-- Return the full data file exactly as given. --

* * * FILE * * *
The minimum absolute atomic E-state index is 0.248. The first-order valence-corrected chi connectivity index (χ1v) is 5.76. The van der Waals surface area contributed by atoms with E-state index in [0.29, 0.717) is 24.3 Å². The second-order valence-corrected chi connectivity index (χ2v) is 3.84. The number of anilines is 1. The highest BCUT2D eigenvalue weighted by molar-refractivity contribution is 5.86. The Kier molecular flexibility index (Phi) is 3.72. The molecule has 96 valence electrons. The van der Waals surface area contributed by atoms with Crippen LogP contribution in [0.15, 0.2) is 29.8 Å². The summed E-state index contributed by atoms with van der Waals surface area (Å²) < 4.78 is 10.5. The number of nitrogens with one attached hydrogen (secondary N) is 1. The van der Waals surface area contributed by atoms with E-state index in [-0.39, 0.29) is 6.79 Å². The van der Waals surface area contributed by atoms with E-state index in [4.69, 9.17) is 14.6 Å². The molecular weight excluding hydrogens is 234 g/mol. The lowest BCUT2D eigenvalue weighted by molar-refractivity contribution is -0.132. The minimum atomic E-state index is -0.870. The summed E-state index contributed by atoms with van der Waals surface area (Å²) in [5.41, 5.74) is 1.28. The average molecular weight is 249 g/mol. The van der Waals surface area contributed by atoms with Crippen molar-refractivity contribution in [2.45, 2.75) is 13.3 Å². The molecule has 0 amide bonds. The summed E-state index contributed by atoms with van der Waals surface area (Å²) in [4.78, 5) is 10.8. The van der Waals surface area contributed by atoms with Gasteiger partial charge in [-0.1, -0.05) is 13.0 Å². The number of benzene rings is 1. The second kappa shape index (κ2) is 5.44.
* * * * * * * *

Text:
The minimum absolute atomic E-state index is 0.248. The first-order valence-corrected chi connectivity index (χ1v) is 5.76. The van der Waals surface area contributed by atoms with E-state index in [0.29, 0.717) is 24.3 Å². The second-order valence-corrected chi connectivity index (χ2v) is 3.84. The number of anilines is 1. The highest BCUT2D eigenvalue weighted by molar-refractivity contribution is 5.86. The Kier molecular flexibility index (Phi) is 3.72. The molecule has 96 valence electrons. The van der Waals surface area contributed by atoms with Crippen LogP contribution in [0.15, 0.2) is 29.8 Å². The summed E-state index contributed by atoms with van der Waals surface area (Å²) < 4.78 is 10.5. The number of nitrogens with one attached hydrogen (secondary N) is 1. The van der Waals surface area contributed by atoms with E-state index in [-0.39, 0.29) is 6.79 Å². The van der Waals surface area contributed by atoms with E-state index in [4.69, 9.17) is 14.6 Å². The molecular weight excluding hydrogens is 234 g/mol. The lowest BCUT2D eigenvalue weighted by molar-refractivity contribution is -0.132. The minimum atomic E-state index is -0.870. The summed E-state index contributed by atoms with van der Waals surface area (Å²) in [5.41, 5.74) is 1.28. The average molecular weight is 249 g/mol. The van der Waals surface area contributed by atoms with Crippen molar-refractivity contribution in [2.45, 2.75) is 13.3 Å². The molecule has 0 amide bonds. The summed E-state index contributed by atoms with van der Waals surface area (Å²) in [4.78, 5) is 10.8. The van der Waals surface area contributed by atoms with Gasteiger partial charge in [-0.1, -0.05) is 13.0 Å². The number of benzene rings is 1. The second kappa shape index (κ2) is 5.44.